|Date||14 Feb 2017|
South Sinai area is one of the most floristically diverse spots in the Middle East with high numbers of Egypt’s endemic plant species. Silene schimperiana, and Polygala sinaica are perennial herbs endemic to the study area. Both have economic importance as fodder for domestic animal beside the medical significance. These plants grown in very narrow microhabitats inside the study area (the only site for these species all over the world) with estimated EOO less than 300 km2. These species are severely threatened by both natural (aridity of the area and climate change) and human factors (Over collection, scientific research, and over-grazing). All these factors are pushing them to the brink of extinction. The conservation and ecological status of these plants are not known. In addition, the conservation requirements for these plants are inadequate and their situation in wild are not well known, so there is an urgent need to improve these knowledge about its conservation status in order to take the right decision when practical conservation start.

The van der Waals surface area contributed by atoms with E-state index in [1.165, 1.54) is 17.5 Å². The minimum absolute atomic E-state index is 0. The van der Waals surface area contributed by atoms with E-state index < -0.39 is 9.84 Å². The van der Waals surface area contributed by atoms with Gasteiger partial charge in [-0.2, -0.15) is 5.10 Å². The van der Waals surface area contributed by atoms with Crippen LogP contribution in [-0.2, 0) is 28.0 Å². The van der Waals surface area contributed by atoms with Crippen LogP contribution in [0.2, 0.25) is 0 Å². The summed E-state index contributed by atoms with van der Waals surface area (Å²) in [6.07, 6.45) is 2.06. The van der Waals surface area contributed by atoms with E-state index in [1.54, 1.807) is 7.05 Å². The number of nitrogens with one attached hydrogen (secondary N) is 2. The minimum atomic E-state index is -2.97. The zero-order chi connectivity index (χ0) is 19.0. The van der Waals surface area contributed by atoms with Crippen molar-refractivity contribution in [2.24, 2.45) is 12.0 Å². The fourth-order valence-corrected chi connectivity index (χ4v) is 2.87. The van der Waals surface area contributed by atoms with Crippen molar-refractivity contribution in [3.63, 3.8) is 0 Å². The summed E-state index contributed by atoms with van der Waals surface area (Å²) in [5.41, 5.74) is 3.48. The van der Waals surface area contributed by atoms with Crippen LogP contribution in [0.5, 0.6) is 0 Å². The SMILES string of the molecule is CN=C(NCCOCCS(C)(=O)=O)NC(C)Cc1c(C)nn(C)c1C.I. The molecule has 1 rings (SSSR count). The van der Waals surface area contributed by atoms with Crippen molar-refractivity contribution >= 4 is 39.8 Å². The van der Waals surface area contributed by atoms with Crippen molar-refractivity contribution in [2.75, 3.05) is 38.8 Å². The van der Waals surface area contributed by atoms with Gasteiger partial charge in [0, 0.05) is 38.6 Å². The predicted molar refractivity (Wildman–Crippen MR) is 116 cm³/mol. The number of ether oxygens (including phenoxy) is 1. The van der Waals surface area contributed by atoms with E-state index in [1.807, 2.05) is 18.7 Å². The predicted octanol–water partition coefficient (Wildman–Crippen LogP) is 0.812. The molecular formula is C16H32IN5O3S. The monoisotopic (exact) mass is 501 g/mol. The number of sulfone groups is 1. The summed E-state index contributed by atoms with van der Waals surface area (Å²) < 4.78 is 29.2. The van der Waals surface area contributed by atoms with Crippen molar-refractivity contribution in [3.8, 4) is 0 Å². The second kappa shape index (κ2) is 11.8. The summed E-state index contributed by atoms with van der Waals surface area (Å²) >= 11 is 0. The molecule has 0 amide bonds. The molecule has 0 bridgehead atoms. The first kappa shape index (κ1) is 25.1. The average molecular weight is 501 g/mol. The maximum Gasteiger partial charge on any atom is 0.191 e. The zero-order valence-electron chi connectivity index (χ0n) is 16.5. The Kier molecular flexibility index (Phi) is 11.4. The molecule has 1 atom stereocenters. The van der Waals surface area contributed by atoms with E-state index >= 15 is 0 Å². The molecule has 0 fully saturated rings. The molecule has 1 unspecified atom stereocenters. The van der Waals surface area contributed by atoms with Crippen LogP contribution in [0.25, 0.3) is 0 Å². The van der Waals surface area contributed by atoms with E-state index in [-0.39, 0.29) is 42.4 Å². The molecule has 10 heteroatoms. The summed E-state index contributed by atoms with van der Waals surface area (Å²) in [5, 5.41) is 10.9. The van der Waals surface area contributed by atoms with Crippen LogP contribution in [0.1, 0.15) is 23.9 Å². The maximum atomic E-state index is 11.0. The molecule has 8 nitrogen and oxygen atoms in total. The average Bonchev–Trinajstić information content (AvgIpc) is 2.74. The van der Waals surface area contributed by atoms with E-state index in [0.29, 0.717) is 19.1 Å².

The aim of this project is to assess the conservation status of these species with the help of local community, and to generate long-term conservation plans through a multidisciplinary approach that integrates demography and ecology.
Read about Karim's previous project http://www.rufford.org/projects/karim_omar or for more information contact: